by Ralf Ruckus
[deutsch | english] – The movement is back on Hong Kong’s streets while the planned security bill not only threatens the limited autonomy of the Special Administrative Region but also fuels the conflict between the USA and China. This is the translation of an article that appeared in the Swiss weekly WOZ on June 4, 2020.
Since the end of May, the democracy movement has been back on the streets: first, thousands came out against a law debated in the Hong Kong parliament which threatens sentences of up to three years imprisonment for disparaging the Chinese national anthem. Then, when the National People’s Congress in Beijing – for many unexpectedly – announced and passed a “national security bill” for Hong Kong, further demonstrations ensued. The police responded with tear gas attacks and arrests of hundreds of protesters.
The details of the security bill will be drafted now, and it will be implemented this summer without any debate and decision of the Hong Kong parliament. It is directed against “separatism, subversion, terrorism, and conspiring with foreign influences” in Hong Kong and will allow Chinese security forces to operate directly in the city and take action against the democracy movement.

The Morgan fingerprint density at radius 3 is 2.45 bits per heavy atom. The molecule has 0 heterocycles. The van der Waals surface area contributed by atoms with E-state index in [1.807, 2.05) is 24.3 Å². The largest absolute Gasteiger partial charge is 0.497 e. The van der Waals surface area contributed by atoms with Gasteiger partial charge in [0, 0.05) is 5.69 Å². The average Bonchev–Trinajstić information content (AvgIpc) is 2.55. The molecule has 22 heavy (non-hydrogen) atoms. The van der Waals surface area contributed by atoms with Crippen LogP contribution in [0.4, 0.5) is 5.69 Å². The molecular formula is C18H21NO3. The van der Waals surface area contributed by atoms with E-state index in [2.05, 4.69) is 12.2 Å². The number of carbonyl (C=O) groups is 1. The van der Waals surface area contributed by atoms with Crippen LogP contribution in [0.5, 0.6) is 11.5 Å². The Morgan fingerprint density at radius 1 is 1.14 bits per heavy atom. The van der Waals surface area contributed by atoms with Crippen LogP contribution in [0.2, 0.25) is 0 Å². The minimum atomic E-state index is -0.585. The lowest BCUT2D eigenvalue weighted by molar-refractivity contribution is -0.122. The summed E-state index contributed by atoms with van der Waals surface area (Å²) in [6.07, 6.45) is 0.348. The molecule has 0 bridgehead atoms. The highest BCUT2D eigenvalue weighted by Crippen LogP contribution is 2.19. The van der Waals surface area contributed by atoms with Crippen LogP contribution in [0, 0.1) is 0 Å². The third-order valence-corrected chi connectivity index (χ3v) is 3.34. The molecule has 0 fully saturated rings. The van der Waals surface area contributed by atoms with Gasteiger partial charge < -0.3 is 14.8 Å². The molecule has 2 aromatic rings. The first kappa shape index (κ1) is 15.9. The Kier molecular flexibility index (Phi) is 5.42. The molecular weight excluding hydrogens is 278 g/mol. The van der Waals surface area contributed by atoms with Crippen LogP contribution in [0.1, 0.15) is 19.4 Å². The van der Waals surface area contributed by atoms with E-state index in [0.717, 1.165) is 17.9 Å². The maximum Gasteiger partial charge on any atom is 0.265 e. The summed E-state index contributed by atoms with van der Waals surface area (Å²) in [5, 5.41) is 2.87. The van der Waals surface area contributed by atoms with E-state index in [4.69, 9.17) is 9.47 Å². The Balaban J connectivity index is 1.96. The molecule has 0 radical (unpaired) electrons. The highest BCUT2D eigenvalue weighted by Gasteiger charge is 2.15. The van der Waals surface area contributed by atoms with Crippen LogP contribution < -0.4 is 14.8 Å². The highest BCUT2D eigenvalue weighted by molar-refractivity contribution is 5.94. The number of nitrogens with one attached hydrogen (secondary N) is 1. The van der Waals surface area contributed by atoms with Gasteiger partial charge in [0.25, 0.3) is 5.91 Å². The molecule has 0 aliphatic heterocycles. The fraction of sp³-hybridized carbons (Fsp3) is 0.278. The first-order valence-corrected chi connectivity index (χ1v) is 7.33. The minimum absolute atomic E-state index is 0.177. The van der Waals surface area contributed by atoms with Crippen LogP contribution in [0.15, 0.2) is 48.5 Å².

Threat of direct intervention
Not only protest movement activists see in the bill a turning point – and the possible end of the “one country, two systems” order agreed with the former colonial power Great Britain in 1997. China’s intervention in Hong Kong’s limited autonomy has also led to renewed international tensions: The relationship between the world powers USA and China has already been strained by the trade conflict and the Corona crisis, and now it threatens to escalate even faster into a new Cold War.
China’s leadership wants to use the security bill to get back in control, something Hong Kong’s city government has not yet managed: One year ago, a mass movement emerged in the Special Administrative Region against a law that would have allowed the extradition of alleged delinquents to China. The protests quickly developed into an uprising against China’s authoritarian regime and its increasing intervention in Hong Kong. The movement mobilized large sections of the society and culminated in November 2019 in street battles between the police and ‘black bloc’ demonstrators and other events.